The government also points out that, even if appellant's construction of the statute were viable, it would not affect this case because appellant has an “extra” qualifying conviction. In addition to the three predicates on which the district court based its ACCA finding, he had a state conviction for buying or receiving a stolen motor vehicle that could have been used to establish his felon status for purposes of § 922(g)(1).15 Thus, none of appellant's arguments undermine the district court's finding that his prior record met the ACCA requirements.
Accordingly, for the reasons expressed above, we uphold both appellant's conviction and his sentence.
1. Judgment of conviction was entered on March 8, 2005, and appellant filed a timely notice of appeal on March 10. A separate appeal was taken from the subsequent denial of his renewed motion for judgment of acquittal, and the two appeals were consolidated.
2. Although originally scheduled to testify, Bresnahan did not appear at trial because of an injury.
3. Sullivan had testified that he saw the defendant stand up from a crouched position on the far side of the stairwell and that the movement was visible through a gap between a beam and the stairwell.
4. By contrast, in United States v. Morales, 902 F.2d 604 (7th Cir.1990), a case on which appellant relies, the court found that a felon-in-possession conviction was undermined by inconsistencies in the testifying officer's various reports about what he had seen and by evidence indicating that the gun at issue had not been fired-a fact that also raised doubts about the officer's account. Id. at 606-08; id. at 607 (“We are left with a case that is full of puzzles.”).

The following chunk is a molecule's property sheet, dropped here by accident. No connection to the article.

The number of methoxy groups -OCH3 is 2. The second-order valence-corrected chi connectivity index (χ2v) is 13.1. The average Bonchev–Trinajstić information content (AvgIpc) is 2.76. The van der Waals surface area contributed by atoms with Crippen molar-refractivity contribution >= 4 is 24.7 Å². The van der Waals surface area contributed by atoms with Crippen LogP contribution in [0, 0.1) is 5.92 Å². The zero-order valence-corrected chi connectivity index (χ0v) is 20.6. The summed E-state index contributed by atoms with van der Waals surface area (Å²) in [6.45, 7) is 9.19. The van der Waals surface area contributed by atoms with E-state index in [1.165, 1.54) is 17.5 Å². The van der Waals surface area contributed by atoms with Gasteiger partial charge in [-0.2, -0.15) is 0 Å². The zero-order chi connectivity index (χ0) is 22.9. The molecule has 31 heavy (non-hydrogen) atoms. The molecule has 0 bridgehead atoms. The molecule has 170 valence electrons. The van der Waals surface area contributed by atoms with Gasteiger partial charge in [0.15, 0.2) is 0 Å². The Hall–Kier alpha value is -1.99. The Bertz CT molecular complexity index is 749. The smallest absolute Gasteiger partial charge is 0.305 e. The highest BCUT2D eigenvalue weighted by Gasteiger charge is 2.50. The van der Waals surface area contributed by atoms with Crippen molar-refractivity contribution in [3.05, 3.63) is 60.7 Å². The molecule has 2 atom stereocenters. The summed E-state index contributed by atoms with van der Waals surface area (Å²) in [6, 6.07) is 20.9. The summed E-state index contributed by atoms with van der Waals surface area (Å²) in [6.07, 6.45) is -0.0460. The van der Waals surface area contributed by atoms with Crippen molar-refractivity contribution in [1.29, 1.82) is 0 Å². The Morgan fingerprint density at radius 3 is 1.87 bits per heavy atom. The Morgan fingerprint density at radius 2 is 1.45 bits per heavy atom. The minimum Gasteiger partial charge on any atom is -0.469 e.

5. Appellant's presentence report identified the following three prior crimes as the ACCA predicates: (1) a 1992 juvenile adjudication for assault with intent to kill and assault and battery with a dangerous weapon, (2) a 1995 conviction for possession of heroin with intent to distribute, and (3) a 1996 conviction for assault and battery with a dangerous weapon.
6. Section 924(e)(2) provides in relevant part:(B) the term “violent felony” means any crime punishable by imprisonment for a term exceeding one year, or any act of juvenile delinquency involving the use or carrying of a firearm, knife, or destructive device that would be punishable by imprisonment for such term if committed by an adult, that-(i) has as an element the use, attempted use, or threatened use of physical force against the person of another; or(ii) is burglary, arson, or extortion, involves use of explosives, or otherwise involves conduct that presents a serious potential risk of physical injury to another; and(C) the term “conviction” includes a finding that a person has committed an act of juvenile delinquency involving a violent felony.
7. A Boston Police Incident Report prepared in connection with the juvenile adjudication at issue here reported a witness's statement that appellant had stabbed an individual with a knife.